The Centre for Refugee Studies is engaged in research on refugee issues; it informs public discussion as well as policy development and practice innovation by international, governmental, advocacy and service organizations; and it supports teaching in refugee and migration studies. Refugee studies is conceived in broad terms, as being concerned with the displacement of populations and individuals across and within borders, for reasons of persecution, expulsion, violence, violation of fundamental human rights and loss of essential human security and livelihood. It covers not only accommodation, protection, and assistance for refugees through asylum, settlement, resettlement and reintegration, but also the prevention of displacement. Its approach is necessarily interdisciplinary and it respects diversity in perspectives.
As I take on the role of director at CRS, many issues call for the attention of researchers, practitioners, and policy makers in relation to human displacement. In Jordan, Zaatari refugee camp continues to grow, as Syrian refugees pour across the border into Jordan and Turkey. While Zaatari camp is the second largest in the world by UNHCR’s count, the Dadaab camps of Kenya comprise the largest, hosting almost half a million Somali refugees. These latter, ‘temporary’ camps have been in place for more than two decades, and analyses to determine why and what can be done are of concern to CRS.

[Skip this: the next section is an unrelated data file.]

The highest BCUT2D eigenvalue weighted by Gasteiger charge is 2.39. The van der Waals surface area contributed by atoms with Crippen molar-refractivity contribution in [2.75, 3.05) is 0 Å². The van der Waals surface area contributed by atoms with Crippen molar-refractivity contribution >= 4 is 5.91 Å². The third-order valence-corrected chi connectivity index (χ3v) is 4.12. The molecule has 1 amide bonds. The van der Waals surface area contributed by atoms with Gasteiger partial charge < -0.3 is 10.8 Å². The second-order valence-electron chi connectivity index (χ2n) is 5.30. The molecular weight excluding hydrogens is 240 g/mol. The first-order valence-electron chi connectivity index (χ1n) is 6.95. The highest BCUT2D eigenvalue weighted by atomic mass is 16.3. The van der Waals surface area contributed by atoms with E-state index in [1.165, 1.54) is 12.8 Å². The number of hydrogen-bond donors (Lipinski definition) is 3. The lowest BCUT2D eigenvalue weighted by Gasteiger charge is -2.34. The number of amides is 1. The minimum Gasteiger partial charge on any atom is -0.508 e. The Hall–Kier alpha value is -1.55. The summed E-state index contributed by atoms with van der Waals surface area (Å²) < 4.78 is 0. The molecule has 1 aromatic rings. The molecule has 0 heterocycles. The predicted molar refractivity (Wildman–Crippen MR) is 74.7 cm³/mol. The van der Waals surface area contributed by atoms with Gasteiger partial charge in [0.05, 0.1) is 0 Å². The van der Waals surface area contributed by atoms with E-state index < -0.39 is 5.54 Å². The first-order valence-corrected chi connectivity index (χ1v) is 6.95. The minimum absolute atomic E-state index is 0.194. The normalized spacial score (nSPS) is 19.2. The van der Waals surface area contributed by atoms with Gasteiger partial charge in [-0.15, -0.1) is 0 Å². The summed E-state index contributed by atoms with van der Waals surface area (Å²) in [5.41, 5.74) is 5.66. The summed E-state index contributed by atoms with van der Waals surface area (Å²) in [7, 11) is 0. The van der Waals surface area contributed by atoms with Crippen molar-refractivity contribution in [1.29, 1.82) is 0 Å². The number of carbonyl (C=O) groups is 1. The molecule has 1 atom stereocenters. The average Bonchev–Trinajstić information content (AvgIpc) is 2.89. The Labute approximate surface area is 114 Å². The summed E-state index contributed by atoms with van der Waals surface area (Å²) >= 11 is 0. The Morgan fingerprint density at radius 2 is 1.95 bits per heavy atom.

Ryerson’s Centre for Immigration and Settlement (RCIS), Migration Matters (York University), York’s Centre for Refugee Studies (CRS), and the York Centre for Asian Research (YCAR) present:
Contemporary Directions in Canadian Citizenship and Multiculturalism
Tuesday, March 31, 2015: 3:30pm-5:30pm
Peter Bronfman Room, 7th Floor Chang School
Heaslip House, 297 Victoria Street
Ryerson University, Toronto
- (December 26, 2014) Four York University community members appointed to Order of Canada, YFile
- (September 26, 2014) Can Canada duplicate its boat people rescue with Syrian refugees?, Toronto Star
The complete calendar of the Fall series is available at the link below.
The department of Social Work at the National University of Rwanda (NUR) in partnership with Canadian universities namely York University (Centre for Refugee Studies), St Thomas University and University of Manitoba organized a workshop under the theme: “Synthesizing indigenous and international social work theory and Practice in Rwanda”.
More information about this event can be found here: http://www.nur.ac.rw/spip.php?article1423
CERIS Research Synthesis Report: Refugee Research Synthesis 2009-2013 by Jennifer Hyndman, Silvia D'Addario, Matt R. Stevens